# It’s Like Being Paid To Go To School

Jeanette A. Tucker, Claesgens, Mark A.  |  7/20/2007 12:29:34 AM

2007 Back-to-School News (Distributed 07/12/07)

Education is valuable throughout your life, and the achievements you make today can determine the salaries you earn over a lifetime.

"Most students have never thought about how much they earn by attending class each day," said LSU AgCenter family economist Dr. Jeanette Tucker. "But the value of each hour’s education can be astounding for those who complete their high school and college educations."

Students might be more likely to think about the value of education if they saw advertisements with a catchy theme like, "Earn \$88 per hour while attending high school."

"That’s the kind of difference an education can make for you over a lifetime," Tucker said.

According to the U.S. Census Bureau, based on 40-year work life, a person with less than a ninth grade education has an average lifetime earnings of \$787,400. That lifetime total increases to \$1,167,480 for a high school graduate.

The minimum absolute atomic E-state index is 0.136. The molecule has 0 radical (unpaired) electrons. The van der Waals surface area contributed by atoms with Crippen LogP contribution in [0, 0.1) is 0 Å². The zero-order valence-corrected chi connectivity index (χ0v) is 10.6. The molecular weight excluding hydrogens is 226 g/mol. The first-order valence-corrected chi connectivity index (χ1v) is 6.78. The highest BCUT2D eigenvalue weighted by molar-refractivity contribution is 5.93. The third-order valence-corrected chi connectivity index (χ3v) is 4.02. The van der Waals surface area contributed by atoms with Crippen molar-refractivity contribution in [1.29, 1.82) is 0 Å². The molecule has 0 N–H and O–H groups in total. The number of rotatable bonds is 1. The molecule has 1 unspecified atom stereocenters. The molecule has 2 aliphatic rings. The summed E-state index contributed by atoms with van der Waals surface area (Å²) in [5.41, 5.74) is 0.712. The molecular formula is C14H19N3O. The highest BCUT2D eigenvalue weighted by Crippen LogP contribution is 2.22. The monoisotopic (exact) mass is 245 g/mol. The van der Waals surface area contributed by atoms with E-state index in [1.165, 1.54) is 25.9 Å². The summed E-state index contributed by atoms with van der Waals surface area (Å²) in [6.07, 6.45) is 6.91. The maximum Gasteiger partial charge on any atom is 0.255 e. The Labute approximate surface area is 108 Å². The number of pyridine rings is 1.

To determine the value of a day’s education, Tucker lists these steps:

1. Calculate the difference between the earnings of a high school graduate and one with no high school diploma (\$380,080).

2. Divide the extra earnings by the number of years attending high school. This is one’s total earnings per year of high school (\$95,020).

3. Divide this number by the average number of school days in a school year (typically 180 days = \$527.89 per day).

4. Divide this number by the average number of hours spent in class each day (generally six). This yields student earnings per hour in class while attending high school or college.

Using these calculations, high school students earn \$87.98 per hour while attending class. Of course, the key to earning at these levels is to be sure to complete the degree.

Businesses offering these salaries would have no trouble attracting enthusiastic employees. Students face the challenge of obtaining their degrees so they can achieve these earnings.

For more information on family finances and consumer topics, click on the Family and Home link on the LSU AgCenter homepage, at www.lsuagcenter.com. For local information and educational programs, contact an extension agent in your parish LSU AgCenter office.

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On the Internet: LSU AgCenter: www.lsuagcenter.com
Contact: Jeanette Tucker (225) 578-5398 or Jtucker@agcenter.lsu.edu
Editor: Mark Claesgens (225) 578-2939 or mclaesgens@agcenter.lsu.edu